The plebgate row has clouded the public view of Scotland Yard and has taken too long to deal with, Britain's most senior police officer has admitted.
Speaking to Nick Ferrari on LBC this morning, Metropolitan Police Commissioner Sir Bernard Hogan-Howe said:
"During the time this thing has been an issue, the Met has been performing better than ever. We've just got to live with the reality - the newspaper headlines, the fact that you're talking about it, clouds the fact that crime's coming down at its fastest for 30 years.
"This issue's got to be resolved and we've got to deal with it."
He added: "We're all eager to see the outcome of this inquiry and that we get back to some kind of normality, because I think it's not good for the police and it's not good for public confidence.
I'm determined to get to the bottom of it, we've got a thorough investigation and we really now have to await the outcome of that."
The mother of murdered teenager Stephen Lawrence will meet Britain's most senior police officer today to discuss claims that undercover officers hunted for information to smear her family.
Metropolitan Police Commissioner Sir Bernard Hogan-Howe has told the London Assembly he will try to answer some of the 13 questions her lawyer has put forward. But Mr Hogan-Howe says it is not for him to call for a public inquiry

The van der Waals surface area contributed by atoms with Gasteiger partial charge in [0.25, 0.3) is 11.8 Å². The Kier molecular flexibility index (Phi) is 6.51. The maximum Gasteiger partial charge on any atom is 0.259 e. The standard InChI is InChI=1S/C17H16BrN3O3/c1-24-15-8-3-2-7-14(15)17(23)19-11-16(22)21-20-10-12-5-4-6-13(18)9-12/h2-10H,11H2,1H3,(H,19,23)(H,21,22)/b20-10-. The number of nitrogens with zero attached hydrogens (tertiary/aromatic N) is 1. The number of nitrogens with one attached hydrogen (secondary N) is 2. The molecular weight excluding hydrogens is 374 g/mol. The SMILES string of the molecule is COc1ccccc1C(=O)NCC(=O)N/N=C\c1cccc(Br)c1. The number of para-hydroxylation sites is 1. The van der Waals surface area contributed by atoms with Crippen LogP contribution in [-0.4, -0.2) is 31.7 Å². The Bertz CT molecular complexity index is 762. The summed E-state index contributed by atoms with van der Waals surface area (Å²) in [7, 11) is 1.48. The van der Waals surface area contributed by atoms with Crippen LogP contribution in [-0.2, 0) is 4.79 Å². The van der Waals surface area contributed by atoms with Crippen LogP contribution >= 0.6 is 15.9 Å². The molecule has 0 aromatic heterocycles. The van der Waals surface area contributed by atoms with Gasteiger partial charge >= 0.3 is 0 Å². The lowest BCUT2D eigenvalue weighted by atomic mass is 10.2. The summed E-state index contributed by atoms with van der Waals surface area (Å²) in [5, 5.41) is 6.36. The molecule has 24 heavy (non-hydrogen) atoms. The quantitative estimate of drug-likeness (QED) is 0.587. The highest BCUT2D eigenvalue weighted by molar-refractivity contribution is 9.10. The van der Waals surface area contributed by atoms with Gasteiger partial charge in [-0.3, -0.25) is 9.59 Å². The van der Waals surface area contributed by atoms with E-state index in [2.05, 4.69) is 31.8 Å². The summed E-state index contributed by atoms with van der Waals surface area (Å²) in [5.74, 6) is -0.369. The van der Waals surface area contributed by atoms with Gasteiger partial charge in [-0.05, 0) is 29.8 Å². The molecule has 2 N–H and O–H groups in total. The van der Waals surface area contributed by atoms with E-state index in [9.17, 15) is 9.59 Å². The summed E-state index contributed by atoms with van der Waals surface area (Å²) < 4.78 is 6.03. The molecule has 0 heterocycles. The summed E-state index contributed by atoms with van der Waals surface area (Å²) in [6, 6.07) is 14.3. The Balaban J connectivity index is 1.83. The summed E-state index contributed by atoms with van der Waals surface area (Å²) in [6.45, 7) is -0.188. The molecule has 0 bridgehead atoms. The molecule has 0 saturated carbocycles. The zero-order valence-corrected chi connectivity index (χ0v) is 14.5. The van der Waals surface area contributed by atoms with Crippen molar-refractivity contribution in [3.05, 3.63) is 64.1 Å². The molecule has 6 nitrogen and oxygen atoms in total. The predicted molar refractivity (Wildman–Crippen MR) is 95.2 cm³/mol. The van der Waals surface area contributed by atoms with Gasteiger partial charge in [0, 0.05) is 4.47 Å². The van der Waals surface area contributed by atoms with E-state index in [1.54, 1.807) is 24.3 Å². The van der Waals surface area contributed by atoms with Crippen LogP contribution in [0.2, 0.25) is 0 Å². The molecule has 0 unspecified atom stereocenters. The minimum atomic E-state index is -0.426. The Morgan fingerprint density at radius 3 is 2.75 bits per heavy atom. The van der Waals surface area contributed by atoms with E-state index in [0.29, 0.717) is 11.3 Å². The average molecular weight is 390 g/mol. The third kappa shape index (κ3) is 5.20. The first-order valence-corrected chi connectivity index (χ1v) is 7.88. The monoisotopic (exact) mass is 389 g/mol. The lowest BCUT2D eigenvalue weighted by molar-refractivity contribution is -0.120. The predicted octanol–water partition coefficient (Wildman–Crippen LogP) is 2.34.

Met Police Commissioner Sir Bernard Hogan-Howe said if the allegations of a smear plot against Stephen Lawrence's family are true, it would be a "disgrace" and the force would apologise.
He said: "I am personally shocked by the allegations that an undercover officer was told to find evidence that might smear the Lawrence family.
"The additional allegations that this was concealed from a public inquiry, and that Stephen's friend Duwayne Brooks was targeted, are also very serious. If these allegations are true, it's a disgrace, and the Metropolitan Police Service will apologise.
"It's imperative that we find out the truth about what happened as quickly as possible."
He added: "Undercover officers have achieved some extraordinary things in the fight against serious crime and violent disorder. But smearing the family of a murder victim would never be acceptable to me or my officers.
"We must now focus on examining these allegations of inappropriate activity so that the public can see that police are held to account for past actions."
Commenting on the recent arrest of of a PC over the alleged leak of information about Andrew Mitchells's tirade at police, Commissioner of the Metropolitan Police said:
It’s quite difficult at the moment for a couple of reasons. First of all we’ve got a criminal investigation, I hope people understand. And secondly the IPCC are supervising that inquiry so we have to work within the constraints of that.
The only thing I can say is that I hope people can understand that when we’re able to explain why we made the arrest that it’s not all as it appears. At the moment we’re just trying to explain that. I understand that people have got the view that they’ve got about it being a whistleblower that we’ve arrested. That’s a small element of this but there are many more aspects which I hope people understand when we’re able to explain it in time. There’s no good compromising the investigation.